Malware is usually deployed in stages. An initial stage (dropper/loader) will download other components to provide additional functionality and capabilities. The malware will store these additional components somewhere on the victim’s filesystem. Extracting filenames and file paths from the malware configuration details can help you find these installation locations.

Version numbers

Malware variants usually undergo iterations where the author adds or improves their functionality, just like traditional software development. This means samples often contain version numbers that can be parsed and analyzed against other samples or threat intelligence, allowing you to deduce the malware’s capabilities or IOCs.

Commands executed

Malware can be configured to execute specific commands once it infects a machine. Extracting these commands (or fragments of them) from the malware configuration data can allow you to identify other malicious behaviors and even the intent of the malware.

Version numbers

Legitimate software uses mutex objects as a locking mechanism to prevent multiple threads from accessing the same resource. Malware authors use mutexes for the same reason. This creates identifiers in malware samples that you can extract to identify a malware family or variant.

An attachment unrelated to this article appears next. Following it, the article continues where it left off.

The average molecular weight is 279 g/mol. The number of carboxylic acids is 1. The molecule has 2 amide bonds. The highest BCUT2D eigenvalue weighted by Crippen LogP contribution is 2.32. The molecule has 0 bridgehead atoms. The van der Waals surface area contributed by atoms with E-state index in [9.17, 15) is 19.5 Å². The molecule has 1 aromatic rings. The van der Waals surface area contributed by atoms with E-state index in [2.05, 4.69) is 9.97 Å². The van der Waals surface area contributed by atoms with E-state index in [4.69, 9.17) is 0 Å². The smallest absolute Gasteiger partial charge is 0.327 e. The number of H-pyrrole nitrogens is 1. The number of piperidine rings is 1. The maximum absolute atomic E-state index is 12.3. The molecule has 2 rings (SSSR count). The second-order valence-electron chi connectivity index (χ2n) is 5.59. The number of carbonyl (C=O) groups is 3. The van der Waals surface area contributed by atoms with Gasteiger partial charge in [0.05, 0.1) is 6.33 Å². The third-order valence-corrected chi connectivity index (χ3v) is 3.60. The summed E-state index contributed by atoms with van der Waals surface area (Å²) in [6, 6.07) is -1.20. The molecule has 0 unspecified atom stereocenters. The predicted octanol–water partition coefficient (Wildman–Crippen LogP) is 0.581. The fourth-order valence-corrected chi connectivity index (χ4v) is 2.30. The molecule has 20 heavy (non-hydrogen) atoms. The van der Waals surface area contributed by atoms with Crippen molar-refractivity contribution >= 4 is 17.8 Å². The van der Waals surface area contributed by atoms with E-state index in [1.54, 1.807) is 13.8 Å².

Key Advantages of Parsing Malware Configurations

  • Correlate intrusions and help track campaigns: The configuration of malware can be used to correlate separate intrusions into an overarching campaign. By classifying an intrusion into a campaign, defenders can identify other behaviors, IOCs, or targets associated with that campaign.
  • Enrich threat hunting: Configuration data can be used to generate threat hunting hypotheses based on malware indicators or behavior. This can guide threat hunters to find malware lurking in their environment undetected or enrich existing threat hunts.
  • Improve incident response: Malware configuration data often contains key indicators (IOCs). These can help incident response know what to look for on infected systems, remove persistence mechanisms, and identify when data has been exfiltrated.
  • Better detection engineering1: Analyzing the behavior of malware through its configuration data allows you to build more robust detections focusing on behavioral patterns and functionality rather than atomic indicators.

Now you know the why, let’s look at the how by exploring tools that allow us to parse malware efficiently.

Using Malware Configuration Parsers